Spectralism By Drott, Eric
Spectralism is a tendency in contemporary art music that takes the material attributes of sound as the point of departure for composition. Originating in France and Romania in the 1970s, partly in reaction to the perceived hegemony of serialism and other high modernist styles, since the 1980s the influence of spectral ideas and techniques has spread across Europe, Asia, and North and South America. Its most prominent representatives are Gérard Grisey (1946–98), Tristan Murail (1947--), and Horatiu Radulescu (1942–2008).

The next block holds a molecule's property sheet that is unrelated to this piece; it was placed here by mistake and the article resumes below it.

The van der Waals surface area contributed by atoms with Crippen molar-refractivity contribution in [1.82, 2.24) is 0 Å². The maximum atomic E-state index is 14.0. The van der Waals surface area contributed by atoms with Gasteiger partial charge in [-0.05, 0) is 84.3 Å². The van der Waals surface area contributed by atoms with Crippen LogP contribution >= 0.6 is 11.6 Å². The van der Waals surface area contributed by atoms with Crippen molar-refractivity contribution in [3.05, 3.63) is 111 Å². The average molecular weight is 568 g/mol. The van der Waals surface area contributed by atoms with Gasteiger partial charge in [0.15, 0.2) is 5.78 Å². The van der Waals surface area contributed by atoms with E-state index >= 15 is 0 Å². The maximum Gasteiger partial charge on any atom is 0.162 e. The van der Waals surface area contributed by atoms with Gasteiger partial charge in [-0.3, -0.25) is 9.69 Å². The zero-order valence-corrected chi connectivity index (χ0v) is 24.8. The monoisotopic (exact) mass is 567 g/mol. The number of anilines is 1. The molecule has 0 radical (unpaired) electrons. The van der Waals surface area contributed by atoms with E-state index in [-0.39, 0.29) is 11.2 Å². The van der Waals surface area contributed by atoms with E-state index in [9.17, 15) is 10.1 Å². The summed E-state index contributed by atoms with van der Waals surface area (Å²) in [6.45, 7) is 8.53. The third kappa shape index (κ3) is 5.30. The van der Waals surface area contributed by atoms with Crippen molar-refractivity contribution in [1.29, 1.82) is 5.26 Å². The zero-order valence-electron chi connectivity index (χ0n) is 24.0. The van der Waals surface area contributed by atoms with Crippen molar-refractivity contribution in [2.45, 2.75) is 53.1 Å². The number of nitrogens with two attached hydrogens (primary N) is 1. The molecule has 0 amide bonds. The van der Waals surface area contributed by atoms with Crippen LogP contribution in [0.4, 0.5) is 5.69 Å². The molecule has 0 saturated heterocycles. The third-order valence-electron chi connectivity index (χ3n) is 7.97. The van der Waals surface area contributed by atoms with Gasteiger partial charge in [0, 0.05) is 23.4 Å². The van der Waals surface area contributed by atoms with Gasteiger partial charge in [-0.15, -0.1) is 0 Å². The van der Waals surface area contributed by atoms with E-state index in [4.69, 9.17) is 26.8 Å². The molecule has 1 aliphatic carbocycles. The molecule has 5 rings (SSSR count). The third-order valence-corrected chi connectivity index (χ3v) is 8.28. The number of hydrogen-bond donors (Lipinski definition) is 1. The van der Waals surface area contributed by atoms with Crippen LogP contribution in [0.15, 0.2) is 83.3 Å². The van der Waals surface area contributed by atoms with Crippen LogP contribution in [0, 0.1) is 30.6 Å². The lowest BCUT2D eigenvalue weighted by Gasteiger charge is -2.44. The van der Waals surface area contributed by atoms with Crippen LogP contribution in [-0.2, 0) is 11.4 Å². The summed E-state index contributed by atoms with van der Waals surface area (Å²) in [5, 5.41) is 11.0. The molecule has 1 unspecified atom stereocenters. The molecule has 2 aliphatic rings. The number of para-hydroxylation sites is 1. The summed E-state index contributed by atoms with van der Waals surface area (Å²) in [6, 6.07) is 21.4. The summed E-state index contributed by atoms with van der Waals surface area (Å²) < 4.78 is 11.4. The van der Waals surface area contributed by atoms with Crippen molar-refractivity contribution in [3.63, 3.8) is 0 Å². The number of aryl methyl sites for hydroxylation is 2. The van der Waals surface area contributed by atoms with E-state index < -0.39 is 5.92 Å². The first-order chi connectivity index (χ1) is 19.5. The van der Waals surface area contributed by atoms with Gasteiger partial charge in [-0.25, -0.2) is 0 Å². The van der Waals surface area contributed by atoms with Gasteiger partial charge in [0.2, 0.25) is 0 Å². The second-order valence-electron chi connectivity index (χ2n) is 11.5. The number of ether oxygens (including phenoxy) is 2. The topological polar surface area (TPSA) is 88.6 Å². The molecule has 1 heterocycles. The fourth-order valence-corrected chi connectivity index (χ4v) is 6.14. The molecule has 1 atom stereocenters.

In France, spectralism grew out of the work conducted by the circle of composers associated with the new music ensemble l’Itinéraire, founded in 1973 by Murail and Roger Tessier. Although the “spectral” moniker was not applied to the music of Grisey, Murail, or other members of this group until 1979, when composer Hugues Dufourt coined the term for a radio program outlining their compositional philosophy, many of the basic precepts of the spectral aesthetic had already taken shape by the mid-1970s. Foremost among these was the call to return to sound. Exploring the psychoacoustic properties of sound, it was argued, would provide a more secure foundation for musical communication, pointing a way beyond the abstractions of serial technique. This renewed attention to the materiality of sound led to a heightened appreciation for the interdependence of its constituent parameters (frequency, duration, intensity, timbre), which stood in contrast to their dissociation in serial theory and practice.